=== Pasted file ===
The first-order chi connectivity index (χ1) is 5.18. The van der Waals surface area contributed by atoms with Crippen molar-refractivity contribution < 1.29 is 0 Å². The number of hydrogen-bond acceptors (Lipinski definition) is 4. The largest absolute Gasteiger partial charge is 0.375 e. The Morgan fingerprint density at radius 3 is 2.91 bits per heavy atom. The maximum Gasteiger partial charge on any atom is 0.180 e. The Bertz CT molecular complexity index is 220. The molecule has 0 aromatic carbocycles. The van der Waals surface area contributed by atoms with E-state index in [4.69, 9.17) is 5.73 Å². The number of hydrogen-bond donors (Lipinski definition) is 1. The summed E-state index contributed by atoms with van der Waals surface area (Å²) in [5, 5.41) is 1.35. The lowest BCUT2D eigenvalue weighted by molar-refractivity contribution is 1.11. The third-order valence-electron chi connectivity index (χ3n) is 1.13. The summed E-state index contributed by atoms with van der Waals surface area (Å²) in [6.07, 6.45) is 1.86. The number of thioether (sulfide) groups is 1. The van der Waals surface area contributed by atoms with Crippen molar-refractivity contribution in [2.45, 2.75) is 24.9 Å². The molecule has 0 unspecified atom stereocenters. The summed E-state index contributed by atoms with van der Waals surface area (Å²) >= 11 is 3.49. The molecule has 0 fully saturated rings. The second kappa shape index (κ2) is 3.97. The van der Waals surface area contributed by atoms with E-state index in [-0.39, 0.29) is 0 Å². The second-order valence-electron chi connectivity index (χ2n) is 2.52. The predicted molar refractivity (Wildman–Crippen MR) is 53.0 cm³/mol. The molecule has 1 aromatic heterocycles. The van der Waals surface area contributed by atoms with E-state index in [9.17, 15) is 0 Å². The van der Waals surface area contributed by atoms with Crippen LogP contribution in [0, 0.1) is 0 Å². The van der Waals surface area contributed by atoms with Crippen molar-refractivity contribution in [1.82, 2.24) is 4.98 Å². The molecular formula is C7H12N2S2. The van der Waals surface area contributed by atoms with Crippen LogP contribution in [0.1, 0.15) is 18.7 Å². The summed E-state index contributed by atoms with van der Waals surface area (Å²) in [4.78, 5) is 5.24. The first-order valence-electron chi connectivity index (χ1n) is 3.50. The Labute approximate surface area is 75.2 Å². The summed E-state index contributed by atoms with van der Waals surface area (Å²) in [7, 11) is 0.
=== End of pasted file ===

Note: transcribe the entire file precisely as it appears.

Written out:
The first-order chi connectivity index (χ1) is 5.18. The van der Waals surface area contributed by atoms with Crippen molar-refractivity contribution < 1.29 is 0 Å². The number of hydrogen-bond acceptors (Lipinski definition) is 4. The largest absolute Gasteiger partial charge is 0.375 e. The Morgan fingerprint density at radius 3 is 2.91 bits per heavy atom. The maximum Gasteiger partial charge on any atom is 0.180 e. The Bertz CT molecular complexity index is 220. The molecule has 0 aromatic carbocycles. The van der Waals surface area contributed by atoms with E-state index in [4.69, 9.17) is 5.73 Å². The number of hydrogen-bond donors (Lipinski definition) is 1. The summed E-state index contributed by atoms with van der Waals surface area (Å²) in [5, 5.41) is 1.35. The lowest BCUT2D eigenvalue weighted by molar-refractivity contribution is 1.11. The third-order valence-electron chi connectivity index (χ3n) is 1.13. The summed E-state index contributed by atoms with van der Waals surface area (Å²) in [6.07, 6.45) is 1.86. The number of thioether (sulfide) groups is 1. The van der Waals surface area contributed by atoms with Crippen molar-refractivity contribution in [2.45, 2.75) is 24.9 Å². The molecule has 0 unspecified atom stereocenters. The summed E-state index contributed by atoms with van der Waals surface area (Å²) >= 11 is 3.49. The molecule has 0 fully saturated rings. The second kappa shape index (κ2) is 3.97. The van der Waals surface area contributed by atoms with E-state index in [-0.39, 0.29) is 0 Å². The second-order valence-electron chi connectivity index (χ2n) is 2.52. The predicted molar refractivity (Wildman–Crippen MR) is 53.0 cm³/mol. The molecule has 1 aromatic heterocycles. The van der Waals surface area contributed by atoms with E-state index in [9.17, 15) is 0 Å². The van der Waals surface area contributed by atoms with Crippen LogP contribution in [0, 0.1) is 0 Å². The van der Waals surface area contributed by atoms with Crippen molar-refractivity contribution in [1.82, 2.24) is 4.98 Å². The molecular formula is C7H12N2S2. The van der Waals surface area contributed by atoms with Crippen LogP contribution in [0.1, 0.15) is 18.7 Å². The summed E-state index contributed by atoms with van der Waals surface area (Å²) in [4.78, 5) is 5.24. The first-order valence-electron chi connectivity index (χ1n) is 3.50. The Labute approximate surface area is 75.2 Å². The summed E-state index contributed by atoms with van der Waals surface area (Å²) in [7, 11) is 0.